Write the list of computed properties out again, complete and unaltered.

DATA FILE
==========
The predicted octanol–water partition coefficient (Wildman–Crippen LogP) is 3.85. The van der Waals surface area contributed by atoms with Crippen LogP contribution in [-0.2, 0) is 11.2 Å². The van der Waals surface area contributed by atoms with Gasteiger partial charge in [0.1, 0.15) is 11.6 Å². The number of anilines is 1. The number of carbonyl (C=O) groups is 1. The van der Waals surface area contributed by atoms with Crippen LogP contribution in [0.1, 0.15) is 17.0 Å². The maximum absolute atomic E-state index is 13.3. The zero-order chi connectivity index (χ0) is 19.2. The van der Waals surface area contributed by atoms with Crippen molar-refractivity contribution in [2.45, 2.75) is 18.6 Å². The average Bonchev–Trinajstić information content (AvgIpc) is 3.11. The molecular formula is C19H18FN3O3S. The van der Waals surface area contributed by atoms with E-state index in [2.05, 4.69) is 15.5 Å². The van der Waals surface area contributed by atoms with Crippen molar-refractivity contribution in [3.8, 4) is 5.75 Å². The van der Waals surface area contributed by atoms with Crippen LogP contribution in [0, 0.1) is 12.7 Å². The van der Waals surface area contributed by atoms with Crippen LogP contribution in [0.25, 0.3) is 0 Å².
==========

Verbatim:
The predicted octanol–water partition coefficient (Wildman–Crippen LogP) is 3.85. The van der Waals surface area contributed by atoms with Crippen LogP contribution in [-0.2, 0) is 11.2 Å². The van der Waals surface area contributed by atoms with Gasteiger partial charge in [0.1, 0.15) is 11.6 Å². The number of anilines is 1. The number of carbonyl (C=O) groups is 1. The van der Waals surface area contributed by atoms with Crippen LogP contribution in [0.1, 0.15) is 17.0 Å². The maximum absolute atomic E-state index is 13.3. The zero-order chi connectivity index (χ0) is 19.2. The van der Waals surface area contributed by atoms with Crippen molar-refractivity contribution in [2.45, 2.75) is 18.6 Å². The average Bonchev–Trinajstić information content (AvgIpc) is 3.11. The molecular formula is C19H18FN3O3S. The van der Waals surface area contributed by atoms with E-state index in [2.05, 4.69) is 15.5 Å². The van der Waals surface area contributed by atoms with Crippen molar-refractivity contribution in [3.8, 4) is 5.75 Å². The van der Waals surface area contributed by atoms with Crippen LogP contribution in [0, 0.1) is 12.7 Å². The van der Waals surface area contributed by atoms with Crippen LogP contribution in [0.25, 0.3) is 0 Å².